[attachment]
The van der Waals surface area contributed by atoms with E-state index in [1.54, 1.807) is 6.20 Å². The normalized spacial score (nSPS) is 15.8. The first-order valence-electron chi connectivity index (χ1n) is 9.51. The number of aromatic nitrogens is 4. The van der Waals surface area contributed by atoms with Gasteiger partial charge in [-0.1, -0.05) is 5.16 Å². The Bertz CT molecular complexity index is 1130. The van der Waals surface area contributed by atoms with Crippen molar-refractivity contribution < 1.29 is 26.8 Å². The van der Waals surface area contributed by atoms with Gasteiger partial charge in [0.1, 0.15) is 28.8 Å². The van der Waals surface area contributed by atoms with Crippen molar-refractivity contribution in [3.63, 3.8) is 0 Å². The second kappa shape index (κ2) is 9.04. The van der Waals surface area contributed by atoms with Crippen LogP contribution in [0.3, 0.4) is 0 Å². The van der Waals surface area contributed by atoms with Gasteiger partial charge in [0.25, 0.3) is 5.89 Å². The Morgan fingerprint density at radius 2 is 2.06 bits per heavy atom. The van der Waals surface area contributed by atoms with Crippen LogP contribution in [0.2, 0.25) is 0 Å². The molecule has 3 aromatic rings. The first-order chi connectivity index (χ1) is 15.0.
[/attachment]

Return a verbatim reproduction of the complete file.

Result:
The van der Waals surface area contributed by atoms with E-state index in [1.54, 1.807) is 6.20 Å². The normalized spacial score (nSPS) is 15.8. The first-order valence-electron chi connectivity index (χ1n) is 9.51. The number of aromatic nitrogens is 4. The van der Waals surface area contributed by atoms with Gasteiger partial charge in [-0.1, -0.05) is 5.16 Å². The Bertz CT molecular complexity index is 1130. The van der Waals surface area contributed by atoms with Crippen molar-refractivity contribution < 1.29 is 26.8 Å². The van der Waals surface area contributed by atoms with Gasteiger partial charge in [0.1, 0.15) is 28.8 Å². The van der Waals surface area contributed by atoms with Crippen molar-refractivity contribution in [3.63, 3.8) is 0 Å². The second kappa shape index (κ2) is 9.04. The van der Waals surface area contributed by atoms with Crippen LogP contribution in [0.3, 0.4) is 0 Å². The van der Waals surface area contributed by atoms with Gasteiger partial charge in [0.25, 0.3) is 5.89 Å². The Morgan fingerprint density at radius 2 is 2.06 bits per heavy atom. The van der Waals surface area contributed by atoms with Crippen LogP contribution in [0.2, 0.25) is 0 Å². The molecule has 3 aromatic rings. The first-order chi connectivity index (χ1) is 15.0.